"The code, which is considered Napoleon's greatest achievement, is the most Draconian work I know of. Territorial subdivision carried out to the uttermost, and its principle confirmed by the equal division of property generally, must result in the degeneracy of the nation and the death of the Arts and Sciences. The land, too much broken up, is cultivated only with cereals and small crops; the forests, and consequently the rivers, are disappearing; oxen and horses are no longer bred. Means are lacking both for attack and for resistance. If we should be invaded, the people must be crushed; it has lost its mainspring—its leaders. This is the history of deserts!
"Thus the science of politics has no definite principles, and it can have no fixity; it is the spirit of the hour, the perpetual application of strength proportioned to the necessities of the moment. The man who should foresee two centuries ahead would die on the place of execution, loaded with the imprecations of the mob, or else—which seems worse—would be lashed with the myriad whips of ridicule. Nations are but individuals, neither wiser nor stronger than man, and their destinies are identical. If we reflect on man, is not that to consider mankind?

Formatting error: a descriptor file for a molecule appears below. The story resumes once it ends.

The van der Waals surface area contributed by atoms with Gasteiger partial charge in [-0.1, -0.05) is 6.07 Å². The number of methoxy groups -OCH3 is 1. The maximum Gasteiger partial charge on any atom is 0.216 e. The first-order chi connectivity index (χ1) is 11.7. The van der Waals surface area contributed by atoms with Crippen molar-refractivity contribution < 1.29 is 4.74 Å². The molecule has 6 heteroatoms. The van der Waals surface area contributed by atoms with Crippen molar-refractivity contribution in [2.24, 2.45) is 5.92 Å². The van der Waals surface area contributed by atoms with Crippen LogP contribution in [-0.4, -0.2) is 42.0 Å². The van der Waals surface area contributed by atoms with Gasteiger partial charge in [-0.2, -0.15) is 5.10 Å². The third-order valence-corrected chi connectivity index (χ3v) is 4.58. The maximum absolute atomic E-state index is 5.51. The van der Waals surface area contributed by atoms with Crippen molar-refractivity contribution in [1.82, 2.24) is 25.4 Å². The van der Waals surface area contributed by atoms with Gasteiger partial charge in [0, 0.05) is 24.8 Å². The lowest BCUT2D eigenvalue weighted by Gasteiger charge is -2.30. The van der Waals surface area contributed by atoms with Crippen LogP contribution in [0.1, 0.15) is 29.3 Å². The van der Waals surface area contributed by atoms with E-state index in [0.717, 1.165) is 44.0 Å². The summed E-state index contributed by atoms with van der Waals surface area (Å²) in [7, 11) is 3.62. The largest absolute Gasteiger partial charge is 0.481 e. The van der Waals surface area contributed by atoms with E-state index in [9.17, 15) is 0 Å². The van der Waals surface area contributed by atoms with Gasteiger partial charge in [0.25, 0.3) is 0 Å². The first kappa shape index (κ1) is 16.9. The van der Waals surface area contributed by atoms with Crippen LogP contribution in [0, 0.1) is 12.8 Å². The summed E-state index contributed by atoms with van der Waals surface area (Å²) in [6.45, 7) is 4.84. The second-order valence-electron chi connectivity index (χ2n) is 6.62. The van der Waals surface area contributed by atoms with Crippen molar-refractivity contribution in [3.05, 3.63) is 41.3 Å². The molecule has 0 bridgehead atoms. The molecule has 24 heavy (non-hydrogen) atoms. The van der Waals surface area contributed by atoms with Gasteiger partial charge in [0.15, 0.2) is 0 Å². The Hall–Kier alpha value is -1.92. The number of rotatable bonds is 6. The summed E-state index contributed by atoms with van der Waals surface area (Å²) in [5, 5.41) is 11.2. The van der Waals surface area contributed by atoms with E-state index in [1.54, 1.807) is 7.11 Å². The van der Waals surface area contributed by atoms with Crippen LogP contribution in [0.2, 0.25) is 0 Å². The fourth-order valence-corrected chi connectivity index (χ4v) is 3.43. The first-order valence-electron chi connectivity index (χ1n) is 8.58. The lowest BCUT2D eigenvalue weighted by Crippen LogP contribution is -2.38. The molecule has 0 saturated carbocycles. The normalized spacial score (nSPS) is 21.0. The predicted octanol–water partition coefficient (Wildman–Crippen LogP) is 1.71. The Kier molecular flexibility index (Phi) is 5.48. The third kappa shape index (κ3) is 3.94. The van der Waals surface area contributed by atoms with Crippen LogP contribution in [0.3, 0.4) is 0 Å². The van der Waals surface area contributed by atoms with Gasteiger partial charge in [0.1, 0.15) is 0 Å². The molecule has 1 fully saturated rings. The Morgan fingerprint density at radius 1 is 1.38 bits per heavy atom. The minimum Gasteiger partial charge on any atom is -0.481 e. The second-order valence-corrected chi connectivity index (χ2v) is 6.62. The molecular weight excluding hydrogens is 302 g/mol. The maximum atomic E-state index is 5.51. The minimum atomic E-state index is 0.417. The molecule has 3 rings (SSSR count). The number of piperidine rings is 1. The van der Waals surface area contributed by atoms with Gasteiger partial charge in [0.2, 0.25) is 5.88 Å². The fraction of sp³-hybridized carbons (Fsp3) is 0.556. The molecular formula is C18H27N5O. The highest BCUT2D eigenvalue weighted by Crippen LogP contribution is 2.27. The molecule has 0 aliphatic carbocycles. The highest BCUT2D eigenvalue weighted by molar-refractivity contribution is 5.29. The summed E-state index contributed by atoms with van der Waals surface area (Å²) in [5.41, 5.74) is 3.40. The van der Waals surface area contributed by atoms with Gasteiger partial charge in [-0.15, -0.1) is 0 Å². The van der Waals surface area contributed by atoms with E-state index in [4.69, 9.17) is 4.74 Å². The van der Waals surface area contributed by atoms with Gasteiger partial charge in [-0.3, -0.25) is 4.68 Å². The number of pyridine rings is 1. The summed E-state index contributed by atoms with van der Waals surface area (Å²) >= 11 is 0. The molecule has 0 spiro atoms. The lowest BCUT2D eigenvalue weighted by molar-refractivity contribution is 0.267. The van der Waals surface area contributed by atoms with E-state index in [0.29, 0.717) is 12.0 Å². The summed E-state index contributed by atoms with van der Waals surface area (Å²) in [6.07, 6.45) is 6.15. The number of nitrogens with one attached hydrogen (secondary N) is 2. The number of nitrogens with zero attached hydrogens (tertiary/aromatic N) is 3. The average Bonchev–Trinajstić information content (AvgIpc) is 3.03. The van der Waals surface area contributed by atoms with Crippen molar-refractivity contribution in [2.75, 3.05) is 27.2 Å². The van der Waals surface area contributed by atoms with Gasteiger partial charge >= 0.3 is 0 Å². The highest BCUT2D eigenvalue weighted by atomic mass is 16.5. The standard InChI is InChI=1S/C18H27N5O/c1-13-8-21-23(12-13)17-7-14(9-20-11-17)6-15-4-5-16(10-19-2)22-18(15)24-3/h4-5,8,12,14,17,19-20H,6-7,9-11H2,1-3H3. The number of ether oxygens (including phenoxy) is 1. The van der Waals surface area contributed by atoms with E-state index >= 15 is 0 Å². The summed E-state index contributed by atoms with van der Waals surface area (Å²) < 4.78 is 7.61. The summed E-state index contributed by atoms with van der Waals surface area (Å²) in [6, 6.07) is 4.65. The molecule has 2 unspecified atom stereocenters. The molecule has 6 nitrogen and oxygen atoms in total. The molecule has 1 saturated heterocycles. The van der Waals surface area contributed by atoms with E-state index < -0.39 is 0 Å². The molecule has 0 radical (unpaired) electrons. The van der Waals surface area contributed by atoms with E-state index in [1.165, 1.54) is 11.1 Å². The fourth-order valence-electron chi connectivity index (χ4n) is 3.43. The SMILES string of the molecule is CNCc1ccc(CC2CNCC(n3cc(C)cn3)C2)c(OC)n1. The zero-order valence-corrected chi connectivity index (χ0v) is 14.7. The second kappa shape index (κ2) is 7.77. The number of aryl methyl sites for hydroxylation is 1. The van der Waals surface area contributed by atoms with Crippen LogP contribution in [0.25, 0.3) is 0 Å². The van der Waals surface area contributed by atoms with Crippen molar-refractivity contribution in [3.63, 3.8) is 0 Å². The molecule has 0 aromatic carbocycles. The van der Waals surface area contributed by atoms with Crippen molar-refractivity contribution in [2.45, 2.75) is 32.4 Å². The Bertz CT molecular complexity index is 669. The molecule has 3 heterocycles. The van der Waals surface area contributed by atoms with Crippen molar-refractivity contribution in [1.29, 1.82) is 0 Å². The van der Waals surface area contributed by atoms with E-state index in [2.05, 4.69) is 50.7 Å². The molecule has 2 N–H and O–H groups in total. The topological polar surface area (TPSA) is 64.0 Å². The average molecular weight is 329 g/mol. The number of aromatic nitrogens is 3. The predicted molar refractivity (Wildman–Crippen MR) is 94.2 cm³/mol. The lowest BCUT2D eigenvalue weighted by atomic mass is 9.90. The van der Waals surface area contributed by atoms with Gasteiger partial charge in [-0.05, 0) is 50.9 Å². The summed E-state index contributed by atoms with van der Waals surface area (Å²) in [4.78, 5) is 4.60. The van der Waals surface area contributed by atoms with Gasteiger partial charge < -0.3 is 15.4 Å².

"By studying the spectacle of society perpetually storm-tossed in its foundations as well as in its results, in its causes as well as in its actions, while philanthropy is but a splendid mistake, and progress is vanity, I have been confirmed in this truth: Life is within and not without us; to rise above men, to govern them, is only the part of an aggrandized school-master; and those men who are capable of rising to the level whence they can enjoy a view of the world should not look at their own feet.